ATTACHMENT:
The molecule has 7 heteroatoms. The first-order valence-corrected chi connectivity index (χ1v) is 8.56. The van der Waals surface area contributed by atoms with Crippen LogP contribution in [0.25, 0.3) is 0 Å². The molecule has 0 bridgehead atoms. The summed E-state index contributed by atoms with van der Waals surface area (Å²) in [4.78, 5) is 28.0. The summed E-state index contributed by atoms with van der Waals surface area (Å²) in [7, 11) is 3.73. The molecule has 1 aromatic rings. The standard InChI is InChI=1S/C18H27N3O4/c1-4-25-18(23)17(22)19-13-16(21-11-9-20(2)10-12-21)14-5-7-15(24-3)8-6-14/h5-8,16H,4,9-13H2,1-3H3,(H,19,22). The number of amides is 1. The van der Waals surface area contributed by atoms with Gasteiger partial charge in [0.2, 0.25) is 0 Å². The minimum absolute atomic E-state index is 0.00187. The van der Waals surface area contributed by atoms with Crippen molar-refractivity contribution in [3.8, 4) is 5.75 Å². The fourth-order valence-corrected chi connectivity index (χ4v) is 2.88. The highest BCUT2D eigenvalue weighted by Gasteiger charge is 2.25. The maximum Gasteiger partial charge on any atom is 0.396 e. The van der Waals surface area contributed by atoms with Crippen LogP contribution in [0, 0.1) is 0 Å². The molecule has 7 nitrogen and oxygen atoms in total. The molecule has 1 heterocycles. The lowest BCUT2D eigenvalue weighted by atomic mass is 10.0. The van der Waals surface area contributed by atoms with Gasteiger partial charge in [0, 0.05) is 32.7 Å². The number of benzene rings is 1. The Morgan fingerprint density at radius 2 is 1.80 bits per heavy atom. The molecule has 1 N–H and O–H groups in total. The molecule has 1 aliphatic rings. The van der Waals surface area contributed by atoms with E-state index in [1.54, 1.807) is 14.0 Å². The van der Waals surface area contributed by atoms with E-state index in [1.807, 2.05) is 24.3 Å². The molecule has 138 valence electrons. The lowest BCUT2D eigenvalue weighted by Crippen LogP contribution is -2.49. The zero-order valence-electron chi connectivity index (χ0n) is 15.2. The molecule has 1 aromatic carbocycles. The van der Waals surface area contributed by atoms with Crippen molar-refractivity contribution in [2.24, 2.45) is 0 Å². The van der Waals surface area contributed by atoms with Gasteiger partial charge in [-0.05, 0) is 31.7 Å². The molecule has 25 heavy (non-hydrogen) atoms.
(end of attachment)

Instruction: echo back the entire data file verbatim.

The molecule has 7 heteroatoms. The first-order valence-corrected chi connectivity index (χ1v) is 8.56. The van der Waals surface area contributed by atoms with Crippen LogP contribution in [0.25, 0.3) is 0 Å². The molecule has 0 bridgehead atoms. The summed E-state index contributed by atoms with van der Waals surface area (Å²) in [4.78, 5) is 28.0. The summed E-state index contributed by atoms with van der Waals surface area (Å²) in [7, 11) is 3.73. The molecule has 1 aromatic rings. The standard InChI is InChI=1S/C18H27N3O4/c1-4-25-18(23)17(22)19-13-16(21-11-9-20(2)10-12-21)14-5-7-15(24-3)8-6-14/h5-8,16H,4,9-13H2,1-3H3,(H,19,22). The number of amides is 1. The van der Waals surface area contributed by atoms with Gasteiger partial charge in [0.2, 0.25) is 0 Å². The minimum absolute atomic E-state index is 0.00187. The van der Waals surface area contributed by atoms with Crippen molar-refractivity contribution in [3.8, 4) is 5.75 Å². The fourth-order valence-corrected chi connectivity index (χ4v) is 2.88. The highest BCUT2D eigenvalue weighted by Gasteiger charge is 2.25. The maximum Gasteiger partial charge on any atom is 0.396 e. The van der Waals surface area contributed by atoms with Crippen LogP contribution in [0, 0.1) is 0 Å². The molecule has 7 nitrogen and oxygen atoms in total. The molecule has 1 heterocycles. The lowest BCUT2D eigenvalue weighted by atomic mass is 10.0. The van der Waals surface area contributed by atoms with Gasteiger partial charge in [0, 0.05) is 32.7 Å². The number of benzene rings is 1. The Morgan fingerprint density at radius 2 is 1.80 bits per heavy atom. The molecule has 1 N–H and O–H groups in total. The molecule has 1 aliphatic rings. The van der Waals surface area contributed by atoms with E-state index in [1.54, 1.807) is 14.0 Å². The van der Waals surface area contributed by atoms with E-state index in [1.807, 2.05) is 24.3 Å². The molecule has 138 valence electrons. The lowest BCUT2D eigenvalue weighted by Crippen LogP contribution is -2.49. The zero-order valence-electron chi connectivity index (χ0n) is 15.2. The molecule has 1 aromatic carbocycles. The van der Waals surface area contributed by atoms with Crippen molar-refractivity contribution in [2.24, 2.45) is 0 Å². The van der Waals surface area contributed by atoms with Gasteiger partial charge in [-0.05, 0) is 31.7 Å². The molecule has 25 heavy (non-hydrogen) atoms.